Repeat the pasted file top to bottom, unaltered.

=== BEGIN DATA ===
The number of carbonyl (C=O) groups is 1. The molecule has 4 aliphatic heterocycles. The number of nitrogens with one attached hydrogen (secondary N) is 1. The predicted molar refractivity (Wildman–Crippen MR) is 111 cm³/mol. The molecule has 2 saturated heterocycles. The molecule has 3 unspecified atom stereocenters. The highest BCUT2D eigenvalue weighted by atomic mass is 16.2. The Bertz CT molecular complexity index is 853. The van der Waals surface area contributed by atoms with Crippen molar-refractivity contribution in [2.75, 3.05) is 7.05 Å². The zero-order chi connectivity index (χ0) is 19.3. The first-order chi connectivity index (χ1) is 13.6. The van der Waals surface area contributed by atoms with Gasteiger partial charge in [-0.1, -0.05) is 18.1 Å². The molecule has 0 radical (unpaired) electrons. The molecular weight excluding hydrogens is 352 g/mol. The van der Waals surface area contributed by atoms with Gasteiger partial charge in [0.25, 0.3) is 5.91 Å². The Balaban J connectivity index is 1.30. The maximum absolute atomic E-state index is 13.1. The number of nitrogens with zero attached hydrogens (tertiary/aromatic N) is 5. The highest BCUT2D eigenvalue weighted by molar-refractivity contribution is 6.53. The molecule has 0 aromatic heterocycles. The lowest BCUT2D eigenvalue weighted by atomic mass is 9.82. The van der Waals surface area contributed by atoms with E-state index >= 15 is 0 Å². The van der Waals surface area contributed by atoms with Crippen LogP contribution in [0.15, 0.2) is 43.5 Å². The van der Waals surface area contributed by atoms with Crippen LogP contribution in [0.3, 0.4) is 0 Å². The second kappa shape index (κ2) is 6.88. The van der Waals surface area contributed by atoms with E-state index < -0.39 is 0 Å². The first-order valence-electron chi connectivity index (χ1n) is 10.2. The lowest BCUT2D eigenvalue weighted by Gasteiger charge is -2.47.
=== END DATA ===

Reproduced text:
The number of carbonyl (C=O) groups is 1. The molecule has 4 aliphatic heterocycles. The number of nitrogens with one attached hydrogen (secondary N) is 1. The predicted molar refractivity (Wildman–Crippen MR) is 111 cm³/mol. The molecule has 2 saturated heterocycles. The molecule has 3 unspecified atom stereocenters. The highest BCUT2D eigenvalue weighted by atomic mass is 16.2. The Bertz CT molecular complexity index is 853. The van der Waals surface area contributed by atoms with Crippen molar-refractivity contribution in [2.75, 3.05) is 7.05 Å². The zero-order chi connectivity index (χ0) is 19.3. The first-order chi connectivity index (χ1) is 13.6. The van der Waals surface area contributed by atoms with Gasteiger partial charge in [-0.1, -0.05) is 18.1 Å². The molecule has 0 radical (unpaired) electrons. The molecular weight excluding hydrogens is 352 g/mol. The van der Waals surface area contributed by atoms with Gasteiger partial charge in [0.25, 0.3) is 5.91 Å². The Balaban J connectivity index is 1.30. The maximum absolute atomic E-state index is 13.1. The number of nitrogens with zero attached hydrogens (tertiary/aromatic N) is 5. The highest BCUT2D eigenvalue weighted by molar-refractivity contribution is 6.53. The molecule has 0 aromatic heterocycles. The lowest BCUT2D eigenvalue weighted by atomic mass is 9.82. The van der Waals surface area contributed by atoms with E-state index >= 15 is 0 Å². The van der Waals surface area contributed by atoms with Crippen LogP contribution in [0.15, 0.2) is 43.5 Å². The van der Waals surface area contributed by atoms with Crippen LogP contribution in [0.3, 0.4) is 0 Å². The second kappa shape index (κ2) is 6.88. The van der Waals surface area contributed by atoms with E-state index < -0.39 is 0 Å². The first-order valence-electron chi connectivity index (χ1n) is 10.2. The lowest BCUT2D eigenvalue weighted by Gasteiger charge is -2.47.